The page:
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Old July 8, 2013, 01:18 AM   #12
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those dates (except the NFA) are all for the cases of the Supreme Court that started under Roosevelt
Nope. See Osborn v. Bank of the United States (1824), Worcester v. Georgia (1832), and Ableman v. Booth (1859). The rebuttal of nullification predated Roosevelt by over a century.

Quote:
This is what I think a lot of this is about, and why some of the states have decided to buck the fed.
Perhaps, but why now? Why not 10, 20, or 50 years ago? And why in such a ham-handed way?

Quote:
Justice Owen Roberts came in in 1937, and changed everything, and the federalist view went down the crapper with him
Actually, the federalist view would be in line with what I wrote earlier. Hamilton stated in Federalist No. 80 and 82 (among others) that the power to contest laws laid with the federal courts, not the state legislatures.
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Old July 8, 2013, 08:40 AM   #13
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Perhaps, but why now? Why not 10, 20, or 50 years ago? And why in such a ham-handed way?
I guess they feel that they lost too much from Roosevelt until Rehnquist, and they want it all back at once, or that's the only thing I can lay it to. You have to remember that they've actually been slowly doing this since Rehnquist, as they voted for right to work states in the south, etc., about that time, and it seems that every year, it something more.

When referring to what happened under Roosevelt, there was a landslide of new laws using the ICC, instead of several decisions over a good bit of time, and that really torqued a bunch of states. Maybe they just couldn't digest it all at once? I used to have a list of all the laws that came into effect at the time, and it was a ton of them, Social Security being a minority to the others.
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Old July 8, 2013, 08:44 AM   #14
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Up until the Rehnquist Court, the States had no support within the courts, at all.

C.J. Rehnquist started something that didn't get finished. The liberal side of the Court pushed back and it pushed back hard. Even to the point of getting some of the so-called conservatives to side with them (Raich, anyone?).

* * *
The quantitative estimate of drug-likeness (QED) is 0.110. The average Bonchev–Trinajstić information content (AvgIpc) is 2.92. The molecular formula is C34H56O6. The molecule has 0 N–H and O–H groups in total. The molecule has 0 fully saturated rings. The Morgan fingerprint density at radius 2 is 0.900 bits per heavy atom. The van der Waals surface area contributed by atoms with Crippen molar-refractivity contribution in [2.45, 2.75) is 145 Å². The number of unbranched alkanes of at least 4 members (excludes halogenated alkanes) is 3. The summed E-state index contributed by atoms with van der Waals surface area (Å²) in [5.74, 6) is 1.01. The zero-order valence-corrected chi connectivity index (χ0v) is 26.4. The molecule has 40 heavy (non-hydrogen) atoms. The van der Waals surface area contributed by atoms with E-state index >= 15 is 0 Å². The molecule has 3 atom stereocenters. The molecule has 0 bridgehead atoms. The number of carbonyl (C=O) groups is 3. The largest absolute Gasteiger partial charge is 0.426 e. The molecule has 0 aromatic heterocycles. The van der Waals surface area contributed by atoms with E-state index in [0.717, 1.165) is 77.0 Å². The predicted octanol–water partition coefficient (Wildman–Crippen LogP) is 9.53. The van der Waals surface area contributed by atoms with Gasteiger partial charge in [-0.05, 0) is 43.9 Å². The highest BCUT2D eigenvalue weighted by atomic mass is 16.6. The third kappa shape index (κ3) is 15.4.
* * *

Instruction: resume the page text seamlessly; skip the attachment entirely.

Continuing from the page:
Since then, we've had 2 cases that have encouraged the States to pass these types of laws. At present, such laws are meaningless and are merely for show. But that may change, as more States pile on and pass more such laws.

Currently however, these acts are symbolic only.
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Old July 8, 2013, 02:18 PM   #15
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Tom wrote:

Quote:
But in what way? The people caught in the middle will be the citizens who find themselves in prison.

The issue of nullification has come up before the Supreme Court numerous times since 1809, and they have rejected it every single time. It simply isn't the province of the states to buck federal laws.

Forces the SCOTUS to relook at Miller v. US in the context of every day arms today. Almost every firearm banned is in basic use within the US Military, which was the basis for the Miller Decision.

Is the M4 Full-Auto with a 14.3" barrel in common use? Yes.
Are full auto firearms in common use in general? Yes.
Are SBR/SBS in common use? Yes.
Are silencers in regular use? Yes.

I wouldn't say that it would be so cut and dry if it were brought up.
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Old July 8, 2013, 02:31 PM   #16
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Forces the SCOTUS to relook at Miller v. US in the context of every day arms today.
They already did that in Heller. They refused to overturn Miller.

If we want to challenge Miller (a prospect for which I'm not too optimistic at the current time), state-level nullification isn't the route to go.
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Old July 8, 2013, 08:33 PM   #17
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This law was nothing but posturing and vote grabbing unfortunately. It wouldn't have prevented the Feds from doing whatever they planned to do. The governor knew it wasn't worth the paper it was printed on and acted accordingly in my opinion.